which could easily be turned into a VIEW. This query may not look very complex, but having to deal with URLs and partition extrapolation is a largely unnecessary undertaking here for what's effectively the same query.
Benefits and tradeoffs of the Shared Metadata Model in Synapse Analytics
The overwhelming benefit of this approach is that there's no duplication of objects. You create the object once in Spark, and it usually becomes available to query from SQL Serverless almost instantly (worst case within a matter of minutes). Note though that this isn't the case the other way round - i.e. VIEWs created in SQL Serverless don't get added to the Hive metastore, and therefore are not synchronized with Spark.
On the flip side, access management to the shared metadata tables can be a little fiddly (unless those accessing are already Synapse Admins). I'll share more about this in a separate blog.
Also, data types are inferred from the Spark table types. For types like integers and decimals, this is fine - 1-1 mappings exist from Spark to T-SQL types. But for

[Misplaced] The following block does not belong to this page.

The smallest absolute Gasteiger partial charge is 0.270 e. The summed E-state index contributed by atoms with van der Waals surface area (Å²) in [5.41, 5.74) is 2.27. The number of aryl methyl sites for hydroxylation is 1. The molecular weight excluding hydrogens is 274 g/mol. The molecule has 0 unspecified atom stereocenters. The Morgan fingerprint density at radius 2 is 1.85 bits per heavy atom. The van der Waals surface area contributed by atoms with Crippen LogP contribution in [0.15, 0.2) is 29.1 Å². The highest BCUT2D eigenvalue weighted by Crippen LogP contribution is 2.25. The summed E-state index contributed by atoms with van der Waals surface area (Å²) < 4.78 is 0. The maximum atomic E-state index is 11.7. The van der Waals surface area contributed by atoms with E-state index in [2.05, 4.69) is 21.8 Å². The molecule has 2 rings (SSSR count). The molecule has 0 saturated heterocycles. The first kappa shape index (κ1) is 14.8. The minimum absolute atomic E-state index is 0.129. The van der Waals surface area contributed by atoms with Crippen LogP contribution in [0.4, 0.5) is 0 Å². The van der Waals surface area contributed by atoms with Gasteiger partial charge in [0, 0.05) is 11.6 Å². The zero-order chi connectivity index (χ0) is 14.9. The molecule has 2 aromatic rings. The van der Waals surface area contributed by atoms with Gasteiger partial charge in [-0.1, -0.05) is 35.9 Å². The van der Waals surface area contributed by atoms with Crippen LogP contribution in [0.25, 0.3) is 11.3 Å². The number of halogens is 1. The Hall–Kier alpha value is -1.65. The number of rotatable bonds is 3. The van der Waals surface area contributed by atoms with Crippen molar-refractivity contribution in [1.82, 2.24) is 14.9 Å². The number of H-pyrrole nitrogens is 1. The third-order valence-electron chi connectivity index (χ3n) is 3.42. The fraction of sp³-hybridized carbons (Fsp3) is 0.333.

StringType()s in Spark (
varchars in T-SQL) for example, because Spark doesn't provide a way to specify the character length, these generally get inferred as
varchar(max) in SQL Serverless queries, which is potentially sub-optimal when querying large amounts of data. In this scenario, you might be forced to create a VIEW over the shared metadata table anyway, so you can apply a more tailored schema using a
WITH clause in your query. Though given a new update in SQL Serverless, applying specific data types to your queries may be less important than it once was (watch out for a separate article covering this!).
The shared metadata model is certainly one of the hidden gems in Azure Synapse Analytics. There is no need to manually create and maintain VIEWs over underlying files in the lake for tables written by Spark - those tables will already be queryable through the shared metadata model. Less duplication, less maintenance.